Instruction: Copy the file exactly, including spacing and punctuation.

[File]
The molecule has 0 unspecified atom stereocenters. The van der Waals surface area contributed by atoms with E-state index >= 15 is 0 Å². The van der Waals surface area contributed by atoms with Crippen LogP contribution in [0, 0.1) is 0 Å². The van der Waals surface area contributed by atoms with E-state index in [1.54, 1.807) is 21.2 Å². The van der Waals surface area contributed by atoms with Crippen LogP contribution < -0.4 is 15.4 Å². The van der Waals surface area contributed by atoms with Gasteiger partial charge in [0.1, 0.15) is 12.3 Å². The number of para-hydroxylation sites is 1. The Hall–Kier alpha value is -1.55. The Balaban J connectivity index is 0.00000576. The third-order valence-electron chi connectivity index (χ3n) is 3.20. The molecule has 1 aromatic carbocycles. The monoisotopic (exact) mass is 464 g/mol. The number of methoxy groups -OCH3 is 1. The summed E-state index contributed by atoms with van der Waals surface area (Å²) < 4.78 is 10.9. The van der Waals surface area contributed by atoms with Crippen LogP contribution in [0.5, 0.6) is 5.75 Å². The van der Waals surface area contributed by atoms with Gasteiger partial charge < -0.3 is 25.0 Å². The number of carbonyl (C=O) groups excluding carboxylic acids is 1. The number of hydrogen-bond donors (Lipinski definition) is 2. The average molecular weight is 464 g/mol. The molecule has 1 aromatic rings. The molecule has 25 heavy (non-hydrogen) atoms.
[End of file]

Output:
The molecule has 0 unspecified atom stereocenters. The van der Waals surface area contributed by atoms with E-state index >= 15 is 0 Å². The van der Waals surface area contributed by atoms with Crippen LogP contribution in [0, 0.1) is 0 Å². The van der Waals surface area contributed by atoms with E-state index in [1.54, 1.807) is 21.2 Å². The van der Waals surface area contributed by atoms with Crippen LogP contribution < -0.4 is 15.4 Å². The van der Waals surface area contributed by atoms with Gasteiger partial charge in [0.1, 0.15) is 12.3 Å². The number of para-hydroxylation sites is 1. The Hall–Kier alpha value is -1.55. The Balaban J connectivity index is 0.00000576. The third-order valence-electron chi connectivity index (χ3n) is 3.20. The molecule has 1 aromatic carbocycles. The monoisotopic (exact) mass is 464 g/mol. The number of methoxy groups -OCH3 is 1. The summed E-state index contributed by atoms with van der Waals surface area (Å²) < 4.78 is 10.9. The van der Waals surface area contributed by atoms with Crippen LogP contribution in [0.5, 0.6) is 5.75 Å². The van der Waals surface area contributed by atoms with Gasteiger partial charge < -0.3 is 25.0 Å². The number of carbonyl (C=O) groups excluding carboxylic acids is 1. The number of hydrogen-bond donors (Lipinski definition) is 2. The average molecular weight is 464 g/mol. The molecule has 1 aromatic rings. The molecule has 25 heavy (non-hydrogen) atoms.